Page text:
There is something surreal about sitting in the same place, at the same time of year, with the same people, to discuss the same problem, and where the only thing that has changed is the date.
There is something crushing about hearing women tell their stories of being chained by their husbands, abandoned by the courts, and humiliated by the authorities.
There is something devastating about realising that those in official positions to help — to solve problems, to work on behalf of the community — can’t even be bothered to show up.
This week, MK Aliza Lavie (Yesh Atid) held her annual discussion in the Knesset committee for the Advancement of the Status of Women for International Agunah Day. The debate centred on halachic prenuptial agreements designed to prevent women being chained in Jewish marriage. Present were members of Knesset, experts on Jewish law, rabbinic court advocates, lawyers, activists, formerly chained women, and agunot, women who await their bill of divorce from a husband who refuses to give one, or who truly cannot.
Notably — glaringly — absent was every single possible representative of the Israeli Rabbinate and the rabbinic courts, the very entities that maintain the circumstances that trap women (estimated in the thousands), as well as men (estimated in the hundreds), in marriages they do not want. The rabbinic bodies confirmed that they would attend, but did not show up. Nor did any MK from the Charedi parties, whose raison d’etre is to assure a Torah presence in public policy.
Lavie’s goal is to require prenups as part of Israel’s Jewish marriage, with an eye to prevent get refusal and agunot. Until and unless there is systemic, halachic change in Jewish marriage and/or divorce, prenups are the best means of preventing people chained in Jewish marriage. Experts estimate that up to 90 per cent of get-refusal would be prevented by such agreements, both by changing communal perception of the issue, and via real legal protection.
The discussion began with a historical overview of prenups previously used to protect Jewish women from becoming trapped in marriage for centuries. This concept is neither new nor antithetical to Jewish law, as some claim.
While there are a number of halachic prenups available, they are not created equal. Kolech, an organisation that aims to further the status of women in the realm of Jewish law, is working with the Center for Women’s Justice and other organizations to collate the salient details of each version, to inform the public, and give each couple the means of making an educated decision when it comes time to choose one.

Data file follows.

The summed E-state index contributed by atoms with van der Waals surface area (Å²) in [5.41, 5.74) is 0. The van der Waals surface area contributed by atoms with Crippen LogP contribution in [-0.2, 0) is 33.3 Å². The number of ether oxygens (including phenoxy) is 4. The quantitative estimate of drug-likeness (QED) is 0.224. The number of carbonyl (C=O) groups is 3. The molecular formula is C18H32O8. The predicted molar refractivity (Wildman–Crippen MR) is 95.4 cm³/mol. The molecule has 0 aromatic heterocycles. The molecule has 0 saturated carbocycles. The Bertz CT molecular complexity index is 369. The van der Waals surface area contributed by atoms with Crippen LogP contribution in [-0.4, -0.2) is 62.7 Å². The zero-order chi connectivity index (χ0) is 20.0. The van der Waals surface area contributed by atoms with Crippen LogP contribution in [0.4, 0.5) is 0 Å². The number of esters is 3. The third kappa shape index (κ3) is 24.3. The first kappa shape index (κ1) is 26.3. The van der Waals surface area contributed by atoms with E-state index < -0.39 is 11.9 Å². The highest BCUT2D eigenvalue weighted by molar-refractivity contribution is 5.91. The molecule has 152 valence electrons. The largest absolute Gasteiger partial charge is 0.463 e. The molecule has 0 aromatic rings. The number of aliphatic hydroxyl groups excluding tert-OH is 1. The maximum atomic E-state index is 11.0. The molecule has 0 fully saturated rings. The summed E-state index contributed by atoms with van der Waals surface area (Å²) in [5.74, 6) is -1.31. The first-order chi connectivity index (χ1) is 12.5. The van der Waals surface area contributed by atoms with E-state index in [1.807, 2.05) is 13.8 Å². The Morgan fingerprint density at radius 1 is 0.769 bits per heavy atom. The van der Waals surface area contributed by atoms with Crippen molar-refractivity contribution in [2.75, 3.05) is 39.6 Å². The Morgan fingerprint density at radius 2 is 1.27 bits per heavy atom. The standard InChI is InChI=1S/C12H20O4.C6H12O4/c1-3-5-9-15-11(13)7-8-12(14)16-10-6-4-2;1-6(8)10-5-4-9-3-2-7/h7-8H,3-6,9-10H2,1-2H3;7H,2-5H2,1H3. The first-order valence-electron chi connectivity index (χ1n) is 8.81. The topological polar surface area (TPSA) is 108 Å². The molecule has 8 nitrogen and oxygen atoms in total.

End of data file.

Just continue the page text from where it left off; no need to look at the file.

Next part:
Dr. Rachel Levmore co-author of one of the most prominent prenups, The Agreement for Mutual Respect, explained that simple ignorance, of how the prenup works and how signing one can protect both the given couple and the community at large, has been a real impediment to what should be widespread use.
And there is true communal need. In one of the most powerful moments of the two-hour session, during which women whose lives have been devastated by get refusal recounted their painful stories, Yad La’Isha director Pnina Olmer read aloud the “Profile of a get-refuser” that she and her team of lawyers who represent mesuravot get in rabbinical court crafted in response to an oft asked question:
“...A get refuser is a poor man, a rich man. He is religious or secular. He is an accountant who fled the the Rabbinical Court and disappeared, and a doctor who married a second wife and then a third, while keeping his first wife an agunah. He is a pilot who fled to Hong Kong, leaving his wife to raise ten children...He is an entrepreneur who fled and demanded $30 million for the divorce... he is a contractor, an engineer, a professor, a musician, a kashrut advisor, the son of a rabbi, the son of a rabbinic judge, a family law attorney…”
All true stories, they show that no one is immune. As Lavie said, “Every woman who marries according to Jewish law is a potential agunah.”
When establishment and rabbinic leaders don’t show up, we must show up. We must encourage couples to sign halachic prenups, (and those who are already married should sign postnups). We should push rabbis to require prenups at every wedding they perform, and demand that the rabbinic courts accept this halachic protection.
Making the prenup a part of Jewish marriage and holding the religious courts accountable will go a long way to solving what is our collective problem, but these changes will only come when we utilise and demand them.
Shoshanna Keats Jaskoll is a writer and activist